Summary: Three great themes in the opening verses of Philippians.
Grace, Gratitude and Growth
Message prepared for Sunday School Class
at First Baptist Church, West Monroe, LA
June 26, 2011
*Philippians is a tremendous book of the Bible. Here God gives us some great words of comfort. For example in Phil 4 He tells us:
6. Be anxious for nothing, but in everything by prayer and supplication, with thanksgiving, let your requests be made known to God; 7. and the peace of God, which surpasses all understanding, will guard your hearts and minds through Christ Jesus.
*Then in vs. 13 we hear Paul in chains triumphantly proclaim, “I can do all things through Christ who strengthens me.” Then in vs. 19 Paul gave this promise: “My God shall supply all your need according to His riches in glory by Christ Jesus.”
*In this book God gives us great words of comfort, but He also gives us great words of challenge. For example in Phil 2, where Paul said:
3. Let nothing be done through selfish ambition or conceit, but in lowliness of mind let each esteem others better than himself.
4. Let each of you look out not only for his own interests, but also for the interests of others.
5. Let this mind be in you which was also in Christ Jesus,
6. who, being in the form of God, did not consider it robbery to be equal with God,
7. but made Himself of no reputation, taking the form of a bondservant, and coming in the likeness of men.
8. And being found in appearance as a man, He humbled Himself and became obedient to the point of death, even the death of the cross.
*Then we see the challenge of Paul’s great desire in Phil 3:10, “that I may know Him and the power of His resurrection, and the fellowship of His sufferings, being conformed to His death.” In Phil 3, Paul also said:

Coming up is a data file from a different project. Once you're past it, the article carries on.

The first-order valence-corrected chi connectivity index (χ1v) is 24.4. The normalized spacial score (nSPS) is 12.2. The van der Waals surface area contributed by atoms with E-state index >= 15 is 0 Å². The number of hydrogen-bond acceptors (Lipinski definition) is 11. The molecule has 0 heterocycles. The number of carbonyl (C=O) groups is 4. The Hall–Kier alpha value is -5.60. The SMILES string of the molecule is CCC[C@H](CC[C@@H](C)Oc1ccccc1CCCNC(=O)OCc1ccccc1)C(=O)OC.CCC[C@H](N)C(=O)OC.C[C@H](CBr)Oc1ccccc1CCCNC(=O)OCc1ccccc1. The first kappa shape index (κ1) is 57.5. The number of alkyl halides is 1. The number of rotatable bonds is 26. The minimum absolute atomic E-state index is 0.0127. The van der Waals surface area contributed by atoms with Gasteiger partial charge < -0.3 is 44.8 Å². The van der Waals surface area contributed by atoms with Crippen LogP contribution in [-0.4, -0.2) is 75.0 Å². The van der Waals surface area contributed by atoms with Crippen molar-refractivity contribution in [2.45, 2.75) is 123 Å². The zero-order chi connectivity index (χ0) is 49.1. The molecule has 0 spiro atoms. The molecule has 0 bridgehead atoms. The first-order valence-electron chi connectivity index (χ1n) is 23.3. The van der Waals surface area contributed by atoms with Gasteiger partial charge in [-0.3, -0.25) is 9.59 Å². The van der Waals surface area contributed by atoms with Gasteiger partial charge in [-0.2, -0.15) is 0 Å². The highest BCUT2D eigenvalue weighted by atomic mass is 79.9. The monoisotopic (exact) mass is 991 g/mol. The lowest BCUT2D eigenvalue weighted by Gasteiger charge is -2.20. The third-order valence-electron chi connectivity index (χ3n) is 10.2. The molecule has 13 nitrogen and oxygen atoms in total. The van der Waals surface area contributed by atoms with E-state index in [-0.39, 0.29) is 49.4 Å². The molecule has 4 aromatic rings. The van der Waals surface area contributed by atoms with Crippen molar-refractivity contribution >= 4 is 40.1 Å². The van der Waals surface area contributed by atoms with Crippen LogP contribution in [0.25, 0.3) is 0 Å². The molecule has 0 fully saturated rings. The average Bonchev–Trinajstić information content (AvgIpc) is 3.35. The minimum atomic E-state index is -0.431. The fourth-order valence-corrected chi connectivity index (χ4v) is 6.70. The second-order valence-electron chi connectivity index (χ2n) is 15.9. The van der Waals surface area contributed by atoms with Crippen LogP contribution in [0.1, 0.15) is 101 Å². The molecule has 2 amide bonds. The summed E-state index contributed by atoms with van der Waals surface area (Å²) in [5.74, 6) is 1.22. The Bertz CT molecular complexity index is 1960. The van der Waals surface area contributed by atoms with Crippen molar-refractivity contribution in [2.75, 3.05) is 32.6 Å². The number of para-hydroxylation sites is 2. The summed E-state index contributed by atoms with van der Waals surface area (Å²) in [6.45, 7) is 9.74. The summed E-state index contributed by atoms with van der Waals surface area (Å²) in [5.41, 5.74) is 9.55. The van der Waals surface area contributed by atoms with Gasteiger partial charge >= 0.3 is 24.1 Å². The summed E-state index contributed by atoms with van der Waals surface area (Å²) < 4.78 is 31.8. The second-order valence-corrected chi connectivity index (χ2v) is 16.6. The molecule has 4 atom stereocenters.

13. Brethren, I do not count myself to have apprehended; but one thing I do, forgetting those things which are behind and reaching forward to those things which are ahead,
14. I press toward the goal for the prize of the upward call of God in Christ Jesus.
*Philippians is a tremendous book for us to study, and today in the opening verses we will focus on 3 major themes.
1. The first theme is grace.
*In vs. 2 Paul greeted those early believers with these words: “Grace to you and peace from God our Father and the Lord Jesus Christ.”
*Paul opened most of his letters with these words, and altogether he mentioned God’s grace close to 100 times. The Apostle Paul never got over the amazing grace of God.
A. Think about grace in Paul’s life: Did Paul need grace? -- Most certainly he did.
*In chapter 3, Paul will tell us that if anybody could have been saved by keeping the Old Testament law, it would have been him. He was a Hebrew of the Hebrews, but all of that was garbage compared to the grace Paul found in the cross of Jesus Christ.
*It also helps to remember that before he met our risen Savior on the road to Damascus, Paul did everything he could to terrorize early Christians. He was a radical fanatic against Jesus. Here is part of his testimony.
-In Acts 22:3-4, Paul said:
3. "I am indeed a Jew, born in Tarsus of Cilicia, but brought up in this city at the feet of Gamaliel, taught according to the strictness of our fathers' law, and was zealous toward God as you all are today.
4. I persecuted this Way to the death, binding and delivering into prisons both men and women,”
-Then in Acts 26:10-11, Paul said:
10. "This I also did in Jerusalem, and many of the saints I shut up in prison, having received authority from the chief priests; and when they were put to death, I cast my vote against them.
11. And I punished them often in every synagogue and compelled them to blaspheme; and being exceedingly enraged against them, I persecuted them even to foreign cities.
*Paul hated Christians as much as Osama bin Laden or any radical Muslim terrorist does today. No wonder that in 1 Timothy 1:15 Paul would say: “This is a faithful saying and worthy of all acceptance, that Christ Jesus came into the world to save sinners, of whom I am chief.”
*Paul never got over the grace of God. Think of all he later did for the cause of Christ.
-But Paul did not take the credit for himself.
-In 1 Cor 15:9-10, Paul said:
9. I am the least of the apostles, who am not worthy to be called an apostle, because I persecuted the church of God.
10. But by the grace of God I am what I am, and His grace toward me was not in vain; but I labored more abundantly than they all, yet not I, but the grace of God which was with me.